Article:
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The Great Debaters of Pershing Square

By Eric Richardson
Published: Tuesday, February 09, 2010, at 12:26PM
Pershing Square Debaters LAPL Photo Collection

A soap box speaker in Pershing Square addresses a small group in this 1960 photo from the LAPL's Photo Collection.

The L.A. Times' Steve Harvey yesterday dedicated his Then and Now column to the Long Beach Spit 'n' Argue Club, a group that for 75 years would gather to chew tobacco and debate just about anything.

Harvey includes a mention of Downtown's own debate scene, which for decades was the defining feature of a visit to Pershing Square.

Times columnist Timothy G. Turner may have been the one who dubbed the group the Pershing Square Country Club. He used the name nine times between 1943 and 1952, toward the end of that time referring to himself as a "charter member."

The discourse was already at least two decades old by the time Turner gave it a mention. In June of 1925 the Times ran a short item on the "Pershing Square Philosophers."

Oblivious to the swirl of traffic around them, sit the philosophers of Pershing Square, serenely indifferent to the crowds of shoppers, theatregoers, pedestrians that flow past them. No problem of economics, politics, religion or finance is too large or involved for them to discuss, yea to completely dispense with. They are particularly dissatisfied with modern political forms and economic formulae and will challenge anyone to debate these questions with them.

While the soap-boxers were displaced by construction of the Pershing Square parking garage in 1951, they quickly returned when the park reopened.

Mayor Sam Yorty set out to change that in 1962. Those walking across the park "should not have their privacy invaded by men engaged in loud harangues, by loiterers or by talkative crackpots," the Times quoted him as saying. He set in motion a redesign intended to make the park less appealing to the debaters.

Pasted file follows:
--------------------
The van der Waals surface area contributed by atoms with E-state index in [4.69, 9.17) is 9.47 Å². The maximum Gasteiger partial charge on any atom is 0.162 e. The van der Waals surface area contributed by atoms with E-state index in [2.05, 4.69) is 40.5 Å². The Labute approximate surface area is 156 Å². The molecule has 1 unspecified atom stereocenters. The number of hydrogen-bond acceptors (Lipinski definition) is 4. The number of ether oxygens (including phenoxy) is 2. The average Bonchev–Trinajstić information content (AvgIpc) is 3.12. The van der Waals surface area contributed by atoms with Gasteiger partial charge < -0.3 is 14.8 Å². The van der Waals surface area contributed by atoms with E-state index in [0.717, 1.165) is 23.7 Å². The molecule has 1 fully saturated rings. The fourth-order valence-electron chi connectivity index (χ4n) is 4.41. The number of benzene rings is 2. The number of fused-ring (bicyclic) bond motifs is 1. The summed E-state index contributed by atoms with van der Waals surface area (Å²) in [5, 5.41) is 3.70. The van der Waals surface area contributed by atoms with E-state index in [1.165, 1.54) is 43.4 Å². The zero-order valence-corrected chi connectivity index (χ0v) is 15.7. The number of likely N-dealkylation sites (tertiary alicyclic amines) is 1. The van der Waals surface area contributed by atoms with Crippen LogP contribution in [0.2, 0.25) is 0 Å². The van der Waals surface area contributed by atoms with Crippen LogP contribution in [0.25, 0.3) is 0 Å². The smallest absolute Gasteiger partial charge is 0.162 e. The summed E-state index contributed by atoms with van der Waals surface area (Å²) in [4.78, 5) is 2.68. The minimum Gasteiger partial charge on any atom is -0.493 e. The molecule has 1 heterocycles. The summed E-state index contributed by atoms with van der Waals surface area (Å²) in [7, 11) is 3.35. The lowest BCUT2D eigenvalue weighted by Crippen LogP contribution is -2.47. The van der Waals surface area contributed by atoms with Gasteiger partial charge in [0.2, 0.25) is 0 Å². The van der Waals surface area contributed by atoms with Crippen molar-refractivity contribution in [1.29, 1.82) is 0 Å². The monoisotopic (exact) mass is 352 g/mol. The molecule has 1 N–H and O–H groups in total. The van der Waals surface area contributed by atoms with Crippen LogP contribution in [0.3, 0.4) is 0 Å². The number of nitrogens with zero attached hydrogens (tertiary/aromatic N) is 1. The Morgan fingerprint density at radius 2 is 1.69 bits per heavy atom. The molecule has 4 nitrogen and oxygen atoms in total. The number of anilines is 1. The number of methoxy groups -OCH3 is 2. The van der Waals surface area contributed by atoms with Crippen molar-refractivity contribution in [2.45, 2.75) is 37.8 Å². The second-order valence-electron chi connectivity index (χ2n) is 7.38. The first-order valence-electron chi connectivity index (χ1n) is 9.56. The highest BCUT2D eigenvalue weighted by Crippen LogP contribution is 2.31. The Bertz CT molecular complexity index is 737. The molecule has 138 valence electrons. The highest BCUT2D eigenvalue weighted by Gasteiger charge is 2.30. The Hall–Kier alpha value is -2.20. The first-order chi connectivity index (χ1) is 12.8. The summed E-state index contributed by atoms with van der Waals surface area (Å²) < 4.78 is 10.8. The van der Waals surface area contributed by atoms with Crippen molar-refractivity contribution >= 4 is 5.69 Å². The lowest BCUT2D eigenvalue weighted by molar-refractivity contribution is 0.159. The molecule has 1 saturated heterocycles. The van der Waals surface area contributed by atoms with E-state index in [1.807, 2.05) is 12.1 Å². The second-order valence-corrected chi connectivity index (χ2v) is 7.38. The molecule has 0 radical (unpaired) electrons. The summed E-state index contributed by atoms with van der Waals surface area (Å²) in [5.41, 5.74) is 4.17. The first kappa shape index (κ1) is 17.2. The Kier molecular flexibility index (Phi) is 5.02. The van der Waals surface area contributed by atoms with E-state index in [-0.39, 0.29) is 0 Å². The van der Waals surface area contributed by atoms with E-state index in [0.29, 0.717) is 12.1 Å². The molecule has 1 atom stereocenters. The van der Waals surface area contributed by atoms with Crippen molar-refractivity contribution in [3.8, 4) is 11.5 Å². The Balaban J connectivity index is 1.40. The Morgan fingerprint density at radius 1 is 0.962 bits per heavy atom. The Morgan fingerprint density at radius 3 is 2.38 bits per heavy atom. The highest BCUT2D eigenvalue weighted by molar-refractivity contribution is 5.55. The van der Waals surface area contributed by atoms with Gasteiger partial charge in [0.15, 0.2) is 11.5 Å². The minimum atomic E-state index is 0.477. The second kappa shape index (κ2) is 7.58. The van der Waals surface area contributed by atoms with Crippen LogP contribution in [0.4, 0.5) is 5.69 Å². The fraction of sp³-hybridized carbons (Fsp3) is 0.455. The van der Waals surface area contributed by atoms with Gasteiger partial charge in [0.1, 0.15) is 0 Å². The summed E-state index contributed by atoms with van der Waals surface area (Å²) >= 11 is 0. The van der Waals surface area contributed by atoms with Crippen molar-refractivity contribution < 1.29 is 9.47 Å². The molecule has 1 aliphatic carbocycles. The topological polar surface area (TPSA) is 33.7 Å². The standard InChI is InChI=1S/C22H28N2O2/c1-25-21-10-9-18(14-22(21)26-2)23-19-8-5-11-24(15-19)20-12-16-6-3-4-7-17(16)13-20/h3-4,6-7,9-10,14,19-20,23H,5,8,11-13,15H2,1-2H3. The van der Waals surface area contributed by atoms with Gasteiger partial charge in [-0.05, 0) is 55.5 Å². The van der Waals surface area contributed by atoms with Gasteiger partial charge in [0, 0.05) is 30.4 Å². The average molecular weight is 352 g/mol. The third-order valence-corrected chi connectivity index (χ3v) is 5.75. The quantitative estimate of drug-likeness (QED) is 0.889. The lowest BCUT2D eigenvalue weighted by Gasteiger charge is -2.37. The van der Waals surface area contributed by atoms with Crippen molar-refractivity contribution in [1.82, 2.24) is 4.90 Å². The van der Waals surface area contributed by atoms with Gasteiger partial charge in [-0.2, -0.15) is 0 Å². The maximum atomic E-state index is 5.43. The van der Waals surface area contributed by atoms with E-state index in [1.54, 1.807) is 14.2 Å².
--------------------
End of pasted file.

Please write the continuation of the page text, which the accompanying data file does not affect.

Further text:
Work on the $147,000 facelift began on July 27, 1964. The design, which reduced seating from 500 to 200, was intended to create a "non-loitering, walk-through park."

To handle the displaced debaters, the city created Boston Park Commons, a 1.5-acre park space dedicated to free speech and located far from the city center at Figueroa and Sunset.

The plan failed. Pershing Square reopened in 1965 and the park familiars returned. Boston Park sat vacant. "The little park, lying against a shoulder of the Hollywood Freeway, was impossible for an undesirable to find," noted the Times' Jack Smith in a 1966 story. "In fact, it was almost impossible for a desirable to find, with a car and a map."

Pershing Square even became a training ground for up-and-coming debaters. In February of 1967, the Times told the story of Valley College sophomore Barbara Herrmann, who won a debate contest at the Van Nuys campus and was brought Downtown to try out her material on the regulars as a prize.

Even before she got started, the crowd was intimidating. "I expected to see a bunch of everyday people," she told the Times. "When I got there I met quite a few strange ones -- drunks and men with rolling eyes -- the kind you don't see everyday in college or at church."

In the end, though, it turned out that the Pershing Square crowd was more open to Herrmann's speech about "sissy little boys" evading the draft than were her schoolmates. "At the college I was booed," she said. "Some of the kids there said they wanted to hang me and another wanted to hit me with a stick. The people down at Pershing Square were less violent than those at school."


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